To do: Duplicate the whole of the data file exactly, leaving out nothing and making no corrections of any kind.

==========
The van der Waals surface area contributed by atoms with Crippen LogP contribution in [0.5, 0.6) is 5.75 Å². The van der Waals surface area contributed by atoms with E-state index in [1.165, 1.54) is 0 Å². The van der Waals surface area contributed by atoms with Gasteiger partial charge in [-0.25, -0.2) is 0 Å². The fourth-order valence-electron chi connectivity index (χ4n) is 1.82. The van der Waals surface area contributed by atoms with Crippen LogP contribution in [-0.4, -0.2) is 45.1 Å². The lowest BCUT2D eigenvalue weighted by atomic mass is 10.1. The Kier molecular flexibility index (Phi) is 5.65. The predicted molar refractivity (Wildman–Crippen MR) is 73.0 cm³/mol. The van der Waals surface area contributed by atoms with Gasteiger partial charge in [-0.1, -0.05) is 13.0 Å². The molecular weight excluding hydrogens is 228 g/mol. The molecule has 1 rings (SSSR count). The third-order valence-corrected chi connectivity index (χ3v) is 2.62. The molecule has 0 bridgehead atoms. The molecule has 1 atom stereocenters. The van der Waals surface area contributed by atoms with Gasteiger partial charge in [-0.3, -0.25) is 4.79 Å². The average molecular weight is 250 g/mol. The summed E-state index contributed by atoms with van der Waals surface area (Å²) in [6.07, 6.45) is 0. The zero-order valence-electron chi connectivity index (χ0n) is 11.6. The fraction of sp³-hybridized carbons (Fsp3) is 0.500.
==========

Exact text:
The van der Waals surface area contributed by atoms with Crippen LogP contribution in [0.5, 0.6) is 5.75 Å². The van der Waals surface area contributed by atoms with E-state index in [1.165, 1.54) is 0 Å². The van der Waals surface area contributed by atoms with Gasteiger partial charge in [-0.25, -0.2) is 0 Å². The fourth-order valence-electron chi connectivity index (χ4n) is 1.82. The van der Waals surface area contributed by atoms with Crippen LogP contribution in [-0.4, -0.2) is 45.1 Å². The lowest BCUT2D eigenvalue weighted by atomic mass is 10.1. The Kier molecular flexibility index (Phi) is 5.65. The predicted molar refractivity (Wildman–Crippen MR) is 73.0 cm³/mol. The van der Waals surface area contributed by atoms with Gasteiger partial charge in [-0.1, -0.05) is 13.0 Å². The molecular weight excluding hydrogens is 228 g/mol. The molecule has 1 rings (SSSR count). The third-order valence-corrected chi connectivity index (χ3v) is 2.62. The molecule has 0 bridgehead atoms. The molecule has 1 atom stereocenters. The van der Waals surface area contributed by atoms with Gasteiger partial charge in [-0.3, -0.25) is 4.79 Å². The average molecular weight is 250 g/mol. The summed E-state index contributed by atoms with van der Waals surface area (Å²) in [6.07, 6.45) is 0. The zero-order valence-electron chi connectivity index (χ0n) is 11.6. The fraction of sp³-hybridized carbons (Fsp3) is 0.500.